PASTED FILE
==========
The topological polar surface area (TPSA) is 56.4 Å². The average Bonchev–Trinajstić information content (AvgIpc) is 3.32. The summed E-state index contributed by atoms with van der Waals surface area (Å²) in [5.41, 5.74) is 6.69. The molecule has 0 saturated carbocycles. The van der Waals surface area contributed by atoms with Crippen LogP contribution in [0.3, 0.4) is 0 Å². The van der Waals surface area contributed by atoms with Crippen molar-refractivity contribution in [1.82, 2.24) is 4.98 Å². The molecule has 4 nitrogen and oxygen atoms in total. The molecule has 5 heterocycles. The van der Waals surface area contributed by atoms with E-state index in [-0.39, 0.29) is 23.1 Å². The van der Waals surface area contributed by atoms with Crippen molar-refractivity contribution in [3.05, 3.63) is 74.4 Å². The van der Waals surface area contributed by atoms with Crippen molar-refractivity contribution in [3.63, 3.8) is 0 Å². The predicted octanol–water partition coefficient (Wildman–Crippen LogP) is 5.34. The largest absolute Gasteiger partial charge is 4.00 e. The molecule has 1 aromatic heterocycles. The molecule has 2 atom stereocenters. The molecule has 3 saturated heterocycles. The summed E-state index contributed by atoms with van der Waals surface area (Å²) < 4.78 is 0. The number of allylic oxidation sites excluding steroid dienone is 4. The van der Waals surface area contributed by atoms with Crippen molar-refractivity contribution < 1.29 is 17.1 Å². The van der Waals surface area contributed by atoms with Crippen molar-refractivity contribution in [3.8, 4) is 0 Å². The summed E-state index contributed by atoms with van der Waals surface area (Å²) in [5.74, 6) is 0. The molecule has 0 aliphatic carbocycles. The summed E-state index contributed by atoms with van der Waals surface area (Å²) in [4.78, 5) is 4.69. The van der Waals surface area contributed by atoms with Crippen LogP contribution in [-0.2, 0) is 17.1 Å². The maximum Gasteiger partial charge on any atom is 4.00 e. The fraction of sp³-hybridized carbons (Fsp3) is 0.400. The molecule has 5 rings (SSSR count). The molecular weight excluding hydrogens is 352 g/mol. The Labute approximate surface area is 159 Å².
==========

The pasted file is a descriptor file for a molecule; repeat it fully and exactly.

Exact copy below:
The topological polar surface area (TPSA) is 56.4 Å². The average Bonchev–Trinajstić information content (AvgIpc) is 3.32. The summed E-state index contributed by atoms with van der Waals surface area (Å²) in [5.41, 5.74) is 6.69. The molecule has 0 saturated carbocycles. The van der Waals surface area contributed by atoms with Crippen LogP contribution in [0.3, 0.4) is 0 Å². The van der Waals surface area contributed by atoms with Crippen molar-refractivity contribution in [1.82, 2.24) is 4.98 Å². The molecule has 4 nitrogen and oxygen atoms in total. The molecule has 5 heterocycles. The van der Waals surface area contributed by atoms with E-state index in [-0.39, 0.29) is 23.1 Å². The van der Waals surface area contributed by atoms with Crippen molar-refractivity contribution in [3.05, 3.63) is 74.4 Å². The van der Waals surface area contributed by atoms with Crippen molar-refractivity contribution in [3.63, 3.8) is 0 Å². The predicted octanol–water partition coefficient (Wildman–Crippen LogP) is 5.34. The largest absolute Gasteiger partial charge is 4.00 e. The molecule has 1 aromatic heterocycles. The molecule has 2 atom stereocenters. The molecule has 3 saturated heterocycles. The summed E-state index contributed by atoms with van der Waals surface area (Å²) < 4.78 is 0. The number of allylic oxidation sites excluding steroid dienone is 4. The van der Waals surface area contributed by atoms with Crippen molar-refractivity contribution < 1.29 is 17.1 Å². The van der Waals surface area contributed by atoms with Crippen molar-refractivity contribution in [3.8, 4) is 0 Å². The summed E-state index contributed by atoms with van der Waals surface area (Å²) in [5.74, 6) is 0. The molecule has 0 aliphatic carbocycles. The summed E-state index contributed by atoms with van der Waals surface area (Å²) in [4.78, 5) is 4.69. The van der Waals surface area contributed by atoms with Crippen LogP contribution in [-0.2, 0) is 17.1 Å². The maximum Gasteiger partial charge on any atom is 4.00 e. The fraction of sp³-hybridized carbons (Fsp3) is 0.400. The molecule has 5 rings (SSSR count). The molecular weight excluding hydrogens is 352 g/mol. The Labute approximate surface area is 159 Å².